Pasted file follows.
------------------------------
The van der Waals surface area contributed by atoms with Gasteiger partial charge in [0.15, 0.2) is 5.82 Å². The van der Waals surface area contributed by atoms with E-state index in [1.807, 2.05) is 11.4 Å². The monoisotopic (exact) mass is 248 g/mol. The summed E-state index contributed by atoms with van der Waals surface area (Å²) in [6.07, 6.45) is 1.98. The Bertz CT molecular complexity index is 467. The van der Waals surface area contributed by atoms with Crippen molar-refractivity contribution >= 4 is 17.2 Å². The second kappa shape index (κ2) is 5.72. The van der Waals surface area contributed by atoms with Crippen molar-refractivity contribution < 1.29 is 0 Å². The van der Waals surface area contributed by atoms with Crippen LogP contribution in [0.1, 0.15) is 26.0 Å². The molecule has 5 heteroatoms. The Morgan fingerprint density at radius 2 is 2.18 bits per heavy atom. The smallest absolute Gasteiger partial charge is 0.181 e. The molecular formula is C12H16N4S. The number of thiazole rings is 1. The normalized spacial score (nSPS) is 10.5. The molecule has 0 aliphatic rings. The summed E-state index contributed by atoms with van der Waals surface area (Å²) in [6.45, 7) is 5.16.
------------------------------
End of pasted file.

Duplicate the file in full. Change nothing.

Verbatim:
The van der Waals surface area contributed by atoms with Gasteiger partial charge in [0.15, 0.2) is 5.82 Å². The van der Waals surface area contributed by atoms with E-state index in [1.807, 2.05) is 11.4 Å². The monoisotopic (exact) mass is 248 g/mol. The summed E-state index contributed by atoms with van der Waals surface area (Å²) in [6.07, 6.45) is 1.98. The Bertz CT molecular complexity index is 467. The van der Waals surface area contributed by atoms with Crippen molar-refractivity contribution >= 4 is 17.2 Å². The second kappa shape index (κ2) is 5.72. The van der Waals surface area contributed by atoms with Crippen molar-refractivity contribution < 1.29 is 0 Å². The van der Waals surface area contributed by atoms with Crippen LogP contribution in [0.1, 0.15) is 26.0 Å². The molecule has 5 heteroatoms. The Morgan fingerprint density at radius 2 is 2.18 bits per heavy atom. The smallest absolute Gasteiger partial charge is 0.181 e. The molecular formula is C12H16N4S. The number of thiazole rings is 1. The normalized spacial score (nSPS) is 10.5. The molecule has 0 aliphatic rings. The summed E-state index contributed by atoms with van der Waals surface area (Å²) in [6.45, 7) is 5.16.